And, of course, there's no reason why people working in tech would have fewer issues with discrimination than those in other industries. A childhood spent as a "nerd" can also spawn its own brand of misogyny - Katherine Cross writes in Lean Out that “to many of these men [working in these fields] is all too easy to subconciously confound women who say ‘this is sexist’ with the young girls who said… ‘You’re gross and a creep and I’ll never date you'". During GamerGate, Anita Sarkeesian was often called a "prom queen" by trolls. 

When I spoke to Alexa Clay, entrepreneur and co-author of the Misfit Economy, she confirmed that there's a strange, low-lurking sexism in the start-up economy: “They have all very open and free, but underneath it there's still something really patriarchal.” Start-ups, after all, are a culture which celebrates risk-taking, something which women are societally discouraged from doing. As Clay says, 

“Men are allowed to fail in tech. You have these young guys who these old guys adopt and mentor. If his app doesn’t work, the mentor just shrugs it off. I would not be able ot get away with that, and I think women and minorities aren't allowed to take the same amount of risks, particularly in these communities. If you fail, no one's saying that's fine.

The conclusion of Lean Out, and of women in tech I have spoken to, isn’t that more women, over time, will enter these industries and seamlessly integrate – it’s that tech culture needs to change, or its lack of diversity will become even more severe. Shevinsky writes:

The reason why we don't have more women in tech is not because of a lack of STEM education. It's because too many high profile and influential individuals and subcultures within the tech industry have ignored or outright mistreated women applicants and employees. To be succinct—the problem isn't women, it's tech culture.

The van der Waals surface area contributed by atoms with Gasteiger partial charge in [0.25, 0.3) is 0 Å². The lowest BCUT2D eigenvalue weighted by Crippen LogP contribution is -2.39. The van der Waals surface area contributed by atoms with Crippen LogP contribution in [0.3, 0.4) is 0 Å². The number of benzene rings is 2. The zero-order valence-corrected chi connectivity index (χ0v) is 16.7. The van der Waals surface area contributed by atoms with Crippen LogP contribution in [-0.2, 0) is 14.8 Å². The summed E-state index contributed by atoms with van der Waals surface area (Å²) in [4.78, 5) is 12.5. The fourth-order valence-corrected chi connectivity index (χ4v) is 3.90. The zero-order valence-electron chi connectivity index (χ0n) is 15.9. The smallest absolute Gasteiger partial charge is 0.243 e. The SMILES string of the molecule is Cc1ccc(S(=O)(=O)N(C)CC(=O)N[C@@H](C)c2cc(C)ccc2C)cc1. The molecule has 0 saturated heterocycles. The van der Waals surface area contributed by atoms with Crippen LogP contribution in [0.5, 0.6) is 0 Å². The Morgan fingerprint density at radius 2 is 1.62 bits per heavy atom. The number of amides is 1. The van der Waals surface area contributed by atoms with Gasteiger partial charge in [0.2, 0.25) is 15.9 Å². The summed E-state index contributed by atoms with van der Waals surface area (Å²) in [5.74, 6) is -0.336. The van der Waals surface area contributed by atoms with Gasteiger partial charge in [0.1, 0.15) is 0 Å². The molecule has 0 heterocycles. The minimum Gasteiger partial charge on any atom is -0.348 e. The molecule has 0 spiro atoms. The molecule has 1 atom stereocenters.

Software engineer Kate Heddleston has a wonderful and chilling metaphor about the way we treat women in STEM. Women are, she writes, the “canary in the coal mine”. If one dies, surely you should take that as a sign that the mine is uninhabitable – that there’s something toxic in the air. “Instead, the industry is looking at the canary, wondering why it can’t breathe, saying ‘Lean in, canary, lean in!’. When one canary dies they get a new one because getting more canaries is how you fix the lack of canaries, right? Except the problem is that there isn't enough oxygen in the coal mine, not that there are too few canaries.” We need more women in STEM, and, I’d argue, in tech in particular, but we need to make sure the air is breatheable first. 

Barbara Speed is a technology and digital culture writer at the New Statesman and a staff writer at CityMetric.